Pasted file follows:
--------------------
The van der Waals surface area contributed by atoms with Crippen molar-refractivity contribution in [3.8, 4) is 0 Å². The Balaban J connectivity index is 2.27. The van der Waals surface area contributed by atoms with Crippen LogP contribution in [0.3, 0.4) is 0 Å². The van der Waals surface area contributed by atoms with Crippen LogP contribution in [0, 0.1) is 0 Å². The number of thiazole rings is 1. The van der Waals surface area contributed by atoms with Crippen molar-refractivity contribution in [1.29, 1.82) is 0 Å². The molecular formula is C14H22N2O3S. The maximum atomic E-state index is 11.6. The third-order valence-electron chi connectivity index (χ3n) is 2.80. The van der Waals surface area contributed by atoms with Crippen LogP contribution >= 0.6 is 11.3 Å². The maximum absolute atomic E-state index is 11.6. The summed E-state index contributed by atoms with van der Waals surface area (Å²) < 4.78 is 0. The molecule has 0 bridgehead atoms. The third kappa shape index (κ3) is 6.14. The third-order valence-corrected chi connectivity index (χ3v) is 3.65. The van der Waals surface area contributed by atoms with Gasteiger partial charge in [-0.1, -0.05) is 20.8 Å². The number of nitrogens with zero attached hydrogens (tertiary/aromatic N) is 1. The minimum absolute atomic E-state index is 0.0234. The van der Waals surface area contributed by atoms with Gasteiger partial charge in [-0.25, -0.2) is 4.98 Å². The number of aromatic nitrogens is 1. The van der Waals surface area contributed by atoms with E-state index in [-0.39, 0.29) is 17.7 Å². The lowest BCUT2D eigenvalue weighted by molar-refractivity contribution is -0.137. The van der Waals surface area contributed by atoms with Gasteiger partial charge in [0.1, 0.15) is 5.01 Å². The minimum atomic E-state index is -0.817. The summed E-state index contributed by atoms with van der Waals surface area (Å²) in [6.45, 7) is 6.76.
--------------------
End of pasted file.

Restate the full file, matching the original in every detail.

The van der Waals surface area contributed by atoms with Crippen molar-refractivity contribution in [3.8, 4) is 0 Å². The Balaban J connectivity index is 2.27. The van der Waals surface area contributed by atoms with Crippen LogP contribution in [0.3, 0.4) is 0 Å². The van der Waals surface area contributed by atoms with Crippen LogP contribution in [0, 0.1) is 0 Å². The number of thiazole rings is 1. The van der Waals surface area contributed by atoms with Crippen molar-refractivity contribution in [1.29, 1.82) is 0 Å². The molecular formula is C14H22N2O3S. The maximum atomic E-state index is 11.6. The third-order valence-electron chi connectivity index (χ3n) is 2.80. The van der Waals surface area contributed by atoms with Crippen LogP contribution >= 0.6 is 11.3 Å². The maximum absolute atomic E-state index is 11.6. The summed E-state index contributed by atoms with van der Waals surface area (Å²) < 4.78 is 0. The molecule has 0 bridgehead atoms. The third kappa shape index (κ3) is 6.14. The third-order valence-corrected chi connectivity index (χ3v) is 3.65. The van der Waals surface area contributed by atoms with Gasteiger partial charge in [-0.1, -0.05) is 20.8 Å². The number of nitrogens with zero attached hydrogens (tertiary/aromatic N) is 1. The minimum absolute atomic E-state index is 0.0234. The van der Waals surface area contributed by atoms with Gasteiger partial charge in [-0.25, -0.2) is 4.98 Å². The number of aromatic nitrogens is 1. The van der Waals surface area contributed by atoms with E-state index in [-0.39, 0.29) is 17.7 Å². The lowest BCUT2D eigenvalue weighted by molar-refractivity contribution is -0.137. The van der Waals surface area contributed by atoms with Gasteiger partial charge in [0.1, 0.15) is 5.01 Å². The minimum atomic E-state index is -0.817. The summed E-state index contributed by atoms with van der Waals surface area (Å²) in [6.45, 7) is 6.76.